Tuesday, 12 February 2013


Things I didn't know about sea glass: A lot.

For instance, it can take the sea twenty years to soften the edges of a shard of glass. Our beach has very few rocks, just the odd mussell shell and a few tendrils of seaweed along the packed sand, so it's very easy to spot the coloured gems of sea glass that seem to wash up with every new tide. I started harvesting the beach a few weeks ago and have collected pieces in opague white, green, amber, a tiny slice of blue. 

The prime time for collecting is the first low tide following a storm.
Take a look at what S.B. retrieved after Saturday's snowstorm!

S.B. has an eagle eye. He found sea china!

According to my online sleuthing, "sea china" originates from 18-19th century pottery, earthenware and porcelain made in Europe and America. Some pieces contain markings that can help history buffs (like me!) trace their origins. In my fever, I joined the Sea Glass Association of North America. They hold a "Shard of the Year" contest.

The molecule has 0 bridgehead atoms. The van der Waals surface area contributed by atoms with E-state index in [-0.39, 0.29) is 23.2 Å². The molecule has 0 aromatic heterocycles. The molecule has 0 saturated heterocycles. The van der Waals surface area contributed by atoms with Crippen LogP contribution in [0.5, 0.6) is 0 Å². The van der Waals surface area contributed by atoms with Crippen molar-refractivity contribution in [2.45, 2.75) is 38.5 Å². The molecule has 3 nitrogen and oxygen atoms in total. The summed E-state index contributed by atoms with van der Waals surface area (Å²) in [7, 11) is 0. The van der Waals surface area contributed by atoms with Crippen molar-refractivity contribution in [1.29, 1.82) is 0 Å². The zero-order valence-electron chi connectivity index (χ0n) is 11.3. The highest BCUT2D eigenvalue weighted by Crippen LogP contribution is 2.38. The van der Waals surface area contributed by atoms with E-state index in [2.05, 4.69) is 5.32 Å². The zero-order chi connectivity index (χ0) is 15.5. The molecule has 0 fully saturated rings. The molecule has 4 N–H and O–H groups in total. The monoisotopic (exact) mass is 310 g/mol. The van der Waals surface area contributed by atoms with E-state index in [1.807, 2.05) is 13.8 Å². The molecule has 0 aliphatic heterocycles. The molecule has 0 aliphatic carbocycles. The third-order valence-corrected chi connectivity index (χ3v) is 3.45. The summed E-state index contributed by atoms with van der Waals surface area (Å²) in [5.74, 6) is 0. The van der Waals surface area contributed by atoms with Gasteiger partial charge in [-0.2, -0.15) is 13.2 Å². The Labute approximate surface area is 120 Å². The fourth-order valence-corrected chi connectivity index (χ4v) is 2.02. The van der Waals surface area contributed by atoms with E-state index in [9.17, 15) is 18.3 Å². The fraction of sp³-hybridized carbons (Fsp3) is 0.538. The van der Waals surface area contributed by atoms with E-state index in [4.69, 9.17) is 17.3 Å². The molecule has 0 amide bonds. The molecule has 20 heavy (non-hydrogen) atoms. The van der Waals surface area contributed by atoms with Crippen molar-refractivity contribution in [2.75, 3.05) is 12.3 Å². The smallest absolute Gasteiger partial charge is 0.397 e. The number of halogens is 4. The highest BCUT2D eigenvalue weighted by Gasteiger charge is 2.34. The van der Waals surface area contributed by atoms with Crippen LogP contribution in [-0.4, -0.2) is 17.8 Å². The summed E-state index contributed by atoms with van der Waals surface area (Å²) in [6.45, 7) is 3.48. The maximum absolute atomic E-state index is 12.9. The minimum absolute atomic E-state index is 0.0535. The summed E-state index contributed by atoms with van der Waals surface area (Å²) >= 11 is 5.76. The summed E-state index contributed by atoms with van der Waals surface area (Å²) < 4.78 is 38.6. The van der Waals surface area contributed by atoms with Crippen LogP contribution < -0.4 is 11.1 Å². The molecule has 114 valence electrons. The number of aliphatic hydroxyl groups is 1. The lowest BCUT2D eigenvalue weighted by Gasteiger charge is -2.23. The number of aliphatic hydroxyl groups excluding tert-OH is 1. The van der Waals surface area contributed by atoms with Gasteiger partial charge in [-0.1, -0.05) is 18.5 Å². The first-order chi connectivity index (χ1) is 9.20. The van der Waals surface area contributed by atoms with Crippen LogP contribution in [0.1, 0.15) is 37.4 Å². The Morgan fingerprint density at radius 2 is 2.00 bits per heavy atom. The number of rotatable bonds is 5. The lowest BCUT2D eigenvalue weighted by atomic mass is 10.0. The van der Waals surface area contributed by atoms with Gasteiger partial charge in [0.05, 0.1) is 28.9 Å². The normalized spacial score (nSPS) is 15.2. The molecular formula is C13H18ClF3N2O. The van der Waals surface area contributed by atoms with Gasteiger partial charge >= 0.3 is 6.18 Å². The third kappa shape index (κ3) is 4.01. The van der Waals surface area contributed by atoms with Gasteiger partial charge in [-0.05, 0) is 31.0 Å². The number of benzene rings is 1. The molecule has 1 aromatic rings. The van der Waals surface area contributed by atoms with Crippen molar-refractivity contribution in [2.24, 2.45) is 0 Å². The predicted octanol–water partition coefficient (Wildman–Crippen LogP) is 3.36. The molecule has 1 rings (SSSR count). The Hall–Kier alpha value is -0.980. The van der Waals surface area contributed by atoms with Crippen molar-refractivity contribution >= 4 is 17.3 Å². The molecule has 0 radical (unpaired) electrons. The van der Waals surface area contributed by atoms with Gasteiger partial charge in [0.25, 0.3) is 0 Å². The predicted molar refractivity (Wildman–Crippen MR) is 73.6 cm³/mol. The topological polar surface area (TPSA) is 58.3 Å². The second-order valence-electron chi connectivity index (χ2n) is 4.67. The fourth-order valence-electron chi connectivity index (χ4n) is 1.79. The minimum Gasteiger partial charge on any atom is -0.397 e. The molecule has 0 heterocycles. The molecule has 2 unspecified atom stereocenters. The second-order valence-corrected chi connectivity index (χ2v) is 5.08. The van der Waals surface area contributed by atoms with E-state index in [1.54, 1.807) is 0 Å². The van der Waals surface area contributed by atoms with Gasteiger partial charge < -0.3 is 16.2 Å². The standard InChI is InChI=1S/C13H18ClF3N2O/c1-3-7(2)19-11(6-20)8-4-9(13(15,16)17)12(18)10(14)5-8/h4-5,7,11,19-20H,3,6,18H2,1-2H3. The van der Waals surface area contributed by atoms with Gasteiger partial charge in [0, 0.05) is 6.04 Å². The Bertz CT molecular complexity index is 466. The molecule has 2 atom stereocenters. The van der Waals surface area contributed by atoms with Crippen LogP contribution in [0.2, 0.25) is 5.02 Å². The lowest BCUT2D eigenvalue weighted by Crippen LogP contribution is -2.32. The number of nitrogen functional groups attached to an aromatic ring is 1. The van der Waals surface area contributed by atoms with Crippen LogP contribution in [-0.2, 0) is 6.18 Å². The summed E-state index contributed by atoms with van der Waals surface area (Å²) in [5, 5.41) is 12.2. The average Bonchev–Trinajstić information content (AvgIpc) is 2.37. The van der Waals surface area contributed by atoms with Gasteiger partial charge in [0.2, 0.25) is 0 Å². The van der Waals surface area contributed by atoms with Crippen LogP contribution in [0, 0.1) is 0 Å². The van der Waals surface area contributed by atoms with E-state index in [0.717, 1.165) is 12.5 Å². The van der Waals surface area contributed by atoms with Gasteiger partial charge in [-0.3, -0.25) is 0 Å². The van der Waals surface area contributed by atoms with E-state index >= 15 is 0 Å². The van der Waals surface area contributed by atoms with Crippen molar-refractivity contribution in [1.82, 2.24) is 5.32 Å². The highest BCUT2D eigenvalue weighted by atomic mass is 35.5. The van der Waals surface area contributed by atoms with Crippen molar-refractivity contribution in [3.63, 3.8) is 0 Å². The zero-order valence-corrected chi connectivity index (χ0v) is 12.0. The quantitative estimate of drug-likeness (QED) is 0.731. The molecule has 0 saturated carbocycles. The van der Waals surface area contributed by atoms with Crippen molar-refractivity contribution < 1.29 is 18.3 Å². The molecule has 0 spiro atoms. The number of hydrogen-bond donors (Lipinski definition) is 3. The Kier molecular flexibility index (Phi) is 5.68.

When I was a child, I had (and lost) a large round piece of sea glass that was an exquisite ruby red colour, and now I desperately want another. Short term goal: Find the ruby. Long term goal: Gather enough sea glass to make a patio floor mosaic. I envision a giant bowl on the coffee table that our friends can help fill over the years. So far, we've got half a mason jar.

To think - I put roller derby on hold in order to pluck at the novel and pick sea glass off the beach. I'm really getting in touch with my inner old lady. I should get a shawl. And a walking stick. And a basket. 


  1. The basket is a must if you're collecting beach treasures! It would also be useful for holding knitting needles and bifocals ;P

    You should make a trip up to Hudson Oddities in Richibucto, NB. Beautiful shop, the owner knows an absolute ton about beach glass...and she's a crazy amazing palm reader!


  2. I am definitely going to check out her shop and get my palm read!